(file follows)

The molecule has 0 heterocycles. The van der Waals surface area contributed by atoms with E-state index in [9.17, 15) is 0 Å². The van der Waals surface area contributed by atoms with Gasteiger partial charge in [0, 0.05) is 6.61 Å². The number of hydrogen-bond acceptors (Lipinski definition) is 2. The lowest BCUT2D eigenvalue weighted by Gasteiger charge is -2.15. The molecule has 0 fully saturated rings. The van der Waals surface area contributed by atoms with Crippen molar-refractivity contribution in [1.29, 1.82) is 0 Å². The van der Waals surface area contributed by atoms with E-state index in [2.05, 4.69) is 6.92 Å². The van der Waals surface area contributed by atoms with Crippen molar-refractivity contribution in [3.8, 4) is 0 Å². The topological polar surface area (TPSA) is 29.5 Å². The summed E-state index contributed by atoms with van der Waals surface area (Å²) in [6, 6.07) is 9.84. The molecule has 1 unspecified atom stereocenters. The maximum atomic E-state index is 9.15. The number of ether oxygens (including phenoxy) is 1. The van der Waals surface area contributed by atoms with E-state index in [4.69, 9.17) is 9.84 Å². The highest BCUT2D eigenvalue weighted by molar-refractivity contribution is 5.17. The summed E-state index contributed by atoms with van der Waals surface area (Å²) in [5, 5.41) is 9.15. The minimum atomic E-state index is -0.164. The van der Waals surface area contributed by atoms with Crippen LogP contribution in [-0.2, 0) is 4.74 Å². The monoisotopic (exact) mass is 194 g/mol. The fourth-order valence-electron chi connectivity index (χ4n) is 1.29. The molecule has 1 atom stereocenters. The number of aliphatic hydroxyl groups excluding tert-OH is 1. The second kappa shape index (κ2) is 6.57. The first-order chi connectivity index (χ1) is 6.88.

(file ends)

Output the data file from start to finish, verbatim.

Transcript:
The molecule has 0 heterocycles. The van der Waals surface area contributed by atoms with E-state index in [9.17, 15) is 0 Å². The van der Waals surface area contributed by atoms with Gasteiger partial charge in [0, 0.05) is 6.61 Å². The number of hydrogen-bond acceptors (Lipinski definition) is 2. The lowest BCUT2D eigenvalue weighted by Gasteiger charge is -2.15. The molecule has 0 fully saturated rings. The van der Waals surface area contributed by atoms with Crippen molar-refractivity contribution in [1.29, 1.82) is 0 Å². The van der Waals surface area contributed by atoms with E-state index in [2.05, 4.69) is 6.92 Å². The van der Waals surface area contributed by atoms with Crippen molar-refractivity contribution in [3.8, 4) is 0 Å². The topological polar surface area (TPSA) is 29.5 Å². The summed E-state index contributed by atoms with van der Waals surface area (Å²) in [6, 6.07) is 9.84. The molecule has 1 unspecified atom stereocenters. The maximum atomic E-state index is 9.15. The number of ether oxygens (including phenoxy) is 1. The van der Waals surface area contributed by atoms with E-state index in [4.69, 9.17) is 9.84 Å². The highest BCUT2D eigenvalue weighted by molar-refractivity contribution is 5.17. The summed E-state index contributed by atoms with van der Waals surface area (Å²) in [5, 5.41) is 9.15. The minimum atomic E-state index is -0.164. The van der Waals surface area contributed by atoms with Crippen LogP contribution in [-0.2, 0) is 4.74 Å². The monoisotopic (exact) mass is 194 g/mol. The fourth-order valence-electron chi connectivity index (χ4n) is 1.29. The molecule has 1 atom stereocenters. The number of aliphatic hydroxyl groups excluding tert-OH is 1. The second kappa shape index (κ2) is 6.57. The first-order chi connectivity index (χ1) is 6.88.